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Parliamentary Personnel

Certain members of the administrative staff of the National Assembly work to ensure that parliamentary sittings run smoothly. 

They are

Consult the Assembly seating plan (PDF, 131 KB, in French) to see the places reserved for the Secretary General, the Table officers and the Sergeant-at-Arms in the National Assembly Chamber.

Secretary General

The Secretary General is the highest-ranking public servant in the Assembly. The Secretary General serves as the main adviser to the President of the National Assembly on issues of parliamentary procedure, i.e. the set of rules that govern parliamentary proceedings.

In the National Assembly Chamber, the Secretary General sits at the head of the Table, in front of the Throne and facing the Mace.

For more on the Table, the Throne and the Mace 

A Role Determined by British Parliamentary Tradition

The role of the Secretary General has its roots far back in British parliamentary tradition. Since Parliament cannot function without keeping a record of its decisions, votes and resolutions, the Secretary General is responsible for keeping the Votes and Proceedings, a concrete legal record of proceedings.

The importance of the Secretary General’s duties is evoked by a papyrus motif that is carved into the woodwork of the Chamber to recall the role of the scribe in ancient Egypt.

The notion of time is essential to the functioning of Parliament. In the past, the Clerk (as the Secretary General was called) would consult the clock that faces the Throne and the Secretary General in the Chamber and record the time. Today, screens display each Member’s speaking time for all to see.

Table Officers

The Table officers are members of the Assembly personnel who advise the President, on parliamentary procedure. The MNAs may also consult them.

When specific questions regarding procedure are raised, the President may call on the Table officers for precedents or the proper application of a rule. The President has the final decision in all such questions. The decisions rendered by the President of the Assembly combine to form parliamentary jurisprudence.

The Table officers keep a record of the interventions made by MNAs and their speaking time in the House.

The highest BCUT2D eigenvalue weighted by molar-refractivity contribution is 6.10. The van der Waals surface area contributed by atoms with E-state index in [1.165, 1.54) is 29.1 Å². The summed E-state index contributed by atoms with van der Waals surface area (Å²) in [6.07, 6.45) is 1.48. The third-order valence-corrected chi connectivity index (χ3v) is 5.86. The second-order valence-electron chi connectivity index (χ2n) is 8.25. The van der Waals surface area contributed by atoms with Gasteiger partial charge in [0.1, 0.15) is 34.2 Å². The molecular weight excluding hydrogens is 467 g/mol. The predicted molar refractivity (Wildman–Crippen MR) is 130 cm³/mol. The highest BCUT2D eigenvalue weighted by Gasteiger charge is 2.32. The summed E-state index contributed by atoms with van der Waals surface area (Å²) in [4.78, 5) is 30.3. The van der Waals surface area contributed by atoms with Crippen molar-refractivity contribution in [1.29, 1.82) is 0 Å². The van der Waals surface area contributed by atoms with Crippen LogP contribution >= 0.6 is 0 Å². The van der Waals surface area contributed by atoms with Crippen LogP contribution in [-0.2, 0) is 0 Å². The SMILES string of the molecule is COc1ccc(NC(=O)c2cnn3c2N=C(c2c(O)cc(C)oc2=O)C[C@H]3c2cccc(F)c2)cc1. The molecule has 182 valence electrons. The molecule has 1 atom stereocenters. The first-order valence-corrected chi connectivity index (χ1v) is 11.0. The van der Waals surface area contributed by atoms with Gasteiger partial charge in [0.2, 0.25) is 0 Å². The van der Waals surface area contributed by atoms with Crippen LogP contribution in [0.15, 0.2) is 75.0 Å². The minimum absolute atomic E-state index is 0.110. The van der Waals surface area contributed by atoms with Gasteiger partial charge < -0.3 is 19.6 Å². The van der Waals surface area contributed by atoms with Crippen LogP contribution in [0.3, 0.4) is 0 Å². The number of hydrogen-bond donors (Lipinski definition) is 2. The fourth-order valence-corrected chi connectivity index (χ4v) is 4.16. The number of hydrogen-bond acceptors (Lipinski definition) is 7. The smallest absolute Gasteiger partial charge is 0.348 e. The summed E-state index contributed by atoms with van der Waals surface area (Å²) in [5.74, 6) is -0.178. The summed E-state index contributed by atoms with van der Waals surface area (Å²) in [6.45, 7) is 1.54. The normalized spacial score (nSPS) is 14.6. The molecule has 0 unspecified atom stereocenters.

The Table officers are also called upon during recorded divisions, when they must name—one after another, from memory—each Member of the National Assembly and the Member’s electoral division, in order for their votes to be recorded.

The tools used by the Secretary General, Table officers and President of the Assembly are

In the National Assembly Chamber, the Table officers are seated at the Table, on either side of the Secretary General.


The Sergeant-at-Arms ensures the safety of MNAs and maintains decorum by

  • making sure that MNAs are afforded appropriate speaking conditions
  • maintaining order on the floor and in the galleries of the National Assembly Chamber
  • carrying the Mace 

A desk in the Chamber is reserved for the Sergeant-at-Arms. 


Pages are responsible for setting up and tidying the Chamber and committee rooms before and after each sitting. They serve the President, MNAs and their political attachés, the Secretary General and the Table officers during sittings of the Assembly. They also distribute documents that have been tabled and bills that have been introduced—both in the Assembly and in committee—to MNAs.

Pages serve as examples of the decorum that must be observed in the Assembly. They organize and play a role in the daily procession by the President and Vice-presidents (and on occasion the Lieutenant-Governor) into and out of the Assembly Chamber.


Additional Information